125 Best Albums of the Past 25 Years

SPIN's editors rank the top releases since the magazine's beginning in 1985.

125 Best Albums of the Past 25 Years
WRITTEN BY
SPIN Staff

125 Best Albums of the Past 25 Years - SPIN's editors rank the top releases since the magazine's beginning in 1985
30 A Tribe Called Quest The Low End Theory
"They've got cultural bass in abundance...great taste in old-school breaks, a sly sense of humor that doesn't undermine the seriousness of their mission, and they don't hold their dicks." That's SPIN's assessment from 1990 of a Tribe Called Quest, a boho-weird hip-hop group that soon issued their masterpiece in the form of The Low End Theory. The album trafficked in some brilliant, warped rapping from Q-Tip and bumped through, as the magazine described them, "some of the sweetest, simplest, funkiest jazz riffs evah to be put on hip-hop vinyl."

SPIN Archive on Google
- Singles column (April 1990)
- Tribe Called Quest feature (October 1991)

125 Best Albums of the Past 25 Years - SPIN's editors rank the top releases since the magazine's beginning in 1985
29 Pavement Crooked Rain, Crooked Rain
Pavement showed a lot of temerity to lyrically slag off Smashing Pumpkins on their second album, but they displayed even more audacity in making album No. 2 as good as the majestic debut, Slanted and Enchanted. "Triumphantly trivial," SPIN's review said. "Pavement cares deeply about caring less, and revealing even less than that." But they ended up revealing a good bit, indeed, including a sharp ear for hooks and an easiness with pop forms that was new. All that, plus it was — as the magazine remembered later — "a concept album about ambivalence, a dizzy skateboard ride through indie culture."

SPIN Archive on Google
- Crooked Rain, Crooked Rain review (March 1994)
- 90 Greatest Albums from the '90s (September 1990)

125 Best Albums of the Past 25 Years - SPIN's editors rank the top releases since the magazine's beginning in 1985
28 Radiohead The Bends
Before Thom Yorke's crew jetted off into full-blown art-rock territory, they made this classic pop album. A 1996 story in SPIN explored how the English quintet moved beyond the earlier success of "Creep" — and a hilarious-in-retrospect MTV Beach Party appearance — to hit "just the right combination of guitar crunch, keyboard hush, and rhythm-section push." Radiohead's sophomore release was a slow burner that eventually found the fans tunes like "Fake Plastic Trees" and "High and Dry" deserved. "It's taken people a year to figure [the album] out," Yorke said in '96, "and now they're going 'F***kin' ell!'"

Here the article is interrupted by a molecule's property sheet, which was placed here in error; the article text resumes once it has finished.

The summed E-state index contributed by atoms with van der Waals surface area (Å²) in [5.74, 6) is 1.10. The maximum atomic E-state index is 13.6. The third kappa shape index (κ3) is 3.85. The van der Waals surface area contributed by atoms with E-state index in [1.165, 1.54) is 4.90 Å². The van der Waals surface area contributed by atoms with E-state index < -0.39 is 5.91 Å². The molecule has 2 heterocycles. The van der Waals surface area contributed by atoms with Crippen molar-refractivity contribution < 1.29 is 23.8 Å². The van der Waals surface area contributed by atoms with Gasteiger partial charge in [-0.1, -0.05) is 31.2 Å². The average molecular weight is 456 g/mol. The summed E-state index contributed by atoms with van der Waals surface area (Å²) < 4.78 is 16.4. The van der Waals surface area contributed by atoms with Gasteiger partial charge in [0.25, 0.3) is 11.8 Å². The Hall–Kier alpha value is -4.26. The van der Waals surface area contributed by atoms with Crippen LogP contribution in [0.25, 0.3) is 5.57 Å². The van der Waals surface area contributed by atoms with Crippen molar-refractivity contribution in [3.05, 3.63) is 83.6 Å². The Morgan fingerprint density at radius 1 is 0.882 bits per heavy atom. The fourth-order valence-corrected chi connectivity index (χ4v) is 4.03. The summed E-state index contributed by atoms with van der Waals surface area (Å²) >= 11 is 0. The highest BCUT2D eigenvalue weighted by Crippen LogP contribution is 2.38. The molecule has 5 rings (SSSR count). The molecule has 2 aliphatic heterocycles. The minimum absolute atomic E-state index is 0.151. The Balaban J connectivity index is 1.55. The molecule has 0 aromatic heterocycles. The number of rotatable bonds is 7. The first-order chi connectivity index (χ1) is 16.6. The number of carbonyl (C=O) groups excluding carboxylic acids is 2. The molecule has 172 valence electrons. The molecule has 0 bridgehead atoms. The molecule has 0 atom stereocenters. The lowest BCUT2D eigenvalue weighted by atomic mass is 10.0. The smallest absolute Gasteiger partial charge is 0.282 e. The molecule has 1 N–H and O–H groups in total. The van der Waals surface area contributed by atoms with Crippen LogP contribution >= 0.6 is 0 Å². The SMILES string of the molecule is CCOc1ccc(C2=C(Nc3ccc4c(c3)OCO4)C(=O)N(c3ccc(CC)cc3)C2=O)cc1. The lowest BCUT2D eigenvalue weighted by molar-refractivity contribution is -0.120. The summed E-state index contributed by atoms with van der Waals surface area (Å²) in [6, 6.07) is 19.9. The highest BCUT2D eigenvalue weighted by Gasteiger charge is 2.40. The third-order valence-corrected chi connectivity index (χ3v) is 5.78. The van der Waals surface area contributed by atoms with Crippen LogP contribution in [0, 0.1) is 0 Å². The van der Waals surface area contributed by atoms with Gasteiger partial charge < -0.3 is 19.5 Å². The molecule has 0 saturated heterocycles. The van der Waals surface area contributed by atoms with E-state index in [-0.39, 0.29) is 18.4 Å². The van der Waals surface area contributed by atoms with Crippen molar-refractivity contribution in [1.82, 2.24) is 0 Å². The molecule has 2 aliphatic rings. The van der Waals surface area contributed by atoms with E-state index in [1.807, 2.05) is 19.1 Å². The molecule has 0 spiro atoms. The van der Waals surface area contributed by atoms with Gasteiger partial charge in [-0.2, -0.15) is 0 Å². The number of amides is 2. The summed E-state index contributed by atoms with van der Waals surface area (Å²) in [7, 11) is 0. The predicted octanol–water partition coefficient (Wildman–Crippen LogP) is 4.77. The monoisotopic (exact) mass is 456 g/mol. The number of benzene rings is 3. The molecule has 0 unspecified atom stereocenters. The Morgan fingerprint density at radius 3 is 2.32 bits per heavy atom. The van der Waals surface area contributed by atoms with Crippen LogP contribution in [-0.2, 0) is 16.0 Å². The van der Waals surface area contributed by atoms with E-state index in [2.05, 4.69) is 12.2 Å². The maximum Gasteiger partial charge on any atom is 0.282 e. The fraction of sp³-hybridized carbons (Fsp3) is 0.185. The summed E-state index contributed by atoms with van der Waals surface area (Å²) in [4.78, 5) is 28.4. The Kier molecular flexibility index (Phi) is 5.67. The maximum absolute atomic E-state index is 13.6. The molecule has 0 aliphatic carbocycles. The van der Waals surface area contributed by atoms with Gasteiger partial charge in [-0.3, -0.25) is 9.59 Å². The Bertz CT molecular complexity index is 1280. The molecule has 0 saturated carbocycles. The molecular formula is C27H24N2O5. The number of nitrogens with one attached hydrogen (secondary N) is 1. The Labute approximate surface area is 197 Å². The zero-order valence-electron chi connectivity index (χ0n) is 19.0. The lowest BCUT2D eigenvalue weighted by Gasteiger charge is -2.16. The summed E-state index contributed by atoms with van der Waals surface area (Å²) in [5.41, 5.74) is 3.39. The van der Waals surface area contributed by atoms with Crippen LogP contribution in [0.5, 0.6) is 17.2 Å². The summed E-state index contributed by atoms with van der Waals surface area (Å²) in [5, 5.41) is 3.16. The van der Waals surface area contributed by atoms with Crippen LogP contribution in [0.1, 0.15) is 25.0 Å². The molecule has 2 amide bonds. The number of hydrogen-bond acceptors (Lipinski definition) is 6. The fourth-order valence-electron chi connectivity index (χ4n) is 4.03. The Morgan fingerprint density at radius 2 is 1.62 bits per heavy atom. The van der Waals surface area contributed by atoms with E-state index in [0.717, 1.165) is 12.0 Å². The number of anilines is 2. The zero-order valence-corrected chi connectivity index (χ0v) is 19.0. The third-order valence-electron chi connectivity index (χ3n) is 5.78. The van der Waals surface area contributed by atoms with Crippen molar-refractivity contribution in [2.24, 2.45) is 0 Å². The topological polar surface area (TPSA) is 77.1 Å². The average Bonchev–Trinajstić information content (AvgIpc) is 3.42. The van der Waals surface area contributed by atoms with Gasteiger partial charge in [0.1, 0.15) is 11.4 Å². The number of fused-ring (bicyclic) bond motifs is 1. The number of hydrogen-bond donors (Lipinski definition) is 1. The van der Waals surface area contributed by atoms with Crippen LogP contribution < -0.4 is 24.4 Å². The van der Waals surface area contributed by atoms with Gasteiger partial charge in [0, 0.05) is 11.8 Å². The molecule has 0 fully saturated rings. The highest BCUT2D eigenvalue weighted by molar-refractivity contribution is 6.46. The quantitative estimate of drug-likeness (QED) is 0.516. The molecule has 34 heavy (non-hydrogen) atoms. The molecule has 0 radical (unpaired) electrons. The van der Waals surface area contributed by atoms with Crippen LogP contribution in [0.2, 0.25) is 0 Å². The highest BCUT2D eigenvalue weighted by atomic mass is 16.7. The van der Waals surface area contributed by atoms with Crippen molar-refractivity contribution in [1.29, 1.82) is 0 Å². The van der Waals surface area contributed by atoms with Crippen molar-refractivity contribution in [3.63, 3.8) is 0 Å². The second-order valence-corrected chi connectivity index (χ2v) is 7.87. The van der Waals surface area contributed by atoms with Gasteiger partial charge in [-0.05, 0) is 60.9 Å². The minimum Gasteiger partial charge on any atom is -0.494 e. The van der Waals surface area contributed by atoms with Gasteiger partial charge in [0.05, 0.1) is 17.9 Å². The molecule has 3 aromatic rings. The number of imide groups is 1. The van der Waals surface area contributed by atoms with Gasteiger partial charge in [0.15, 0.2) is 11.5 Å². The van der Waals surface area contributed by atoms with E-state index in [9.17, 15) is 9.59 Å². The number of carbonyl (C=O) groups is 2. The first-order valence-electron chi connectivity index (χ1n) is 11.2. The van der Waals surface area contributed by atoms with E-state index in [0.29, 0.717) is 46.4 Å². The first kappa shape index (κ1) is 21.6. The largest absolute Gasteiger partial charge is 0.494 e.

SPIN Archive on Google
- Radiohead feature (May 1996)
- Radiohead profile (Jan 1998)

125 Best Albums of the Past 25 Years - SPIN's editors rank the top releases since the magazine's beginning in 1985
27 Nirvana In Utero
The making of In Utero was notoriously knotty, with an aborted attempt at sessions with mechanic-punk maestro Steve Albini and all kinds of drama that attended Nirvana being the most explosive band in the world. The result was gloriously diverting and diverse — a realization of what made Sonic Youth's Thurston Moore call Nirvana, in a SPIN interview the year before, "The element everyone was waiting for, the best of R.E.M. and the best of the Butthole Surfers." Or maybe it was just, as SPIN's Eric Weisbard remembered years later, "The measure of beauty available to someone rolling around on a hotel bed, wavering between pain, spew, and fog."

SPIN Archive on Google
- Thurston Moore talks Nirvana (July 1992)
- 90 Best Albums of the '90s (September 1999)

125 Best Albums of the Past 25 Years - SPIN's editors rank the top releases since the magazine's beginning in 1985
26 Guided by Voices Bee Thousand
Beck was on the cover when Guided by Voices' Bee Thousand got reviewed in SPIN, which makes for as good a time-capsule capture as any for the slacker '90s. But: "The band is just too damn old to be lumped in with the slack pack," according to the review in question. "Singer Robert Pollard is 38, a full-time fourth-grade teacher and father of two..." So went the story of a songwriter whose lo-fi songs were positively packed with hooks and melodic allusions to the '60s and '70s, or, as Jon Dolan called them: "...a cavalcade of attention-deficient fuzz-rock anthems about bitter robots and oppressed elves."

SPIN Archive on Google
- Bee Thousand review (July 1994)
- Guide to Essential Indie Rock (March 2003)

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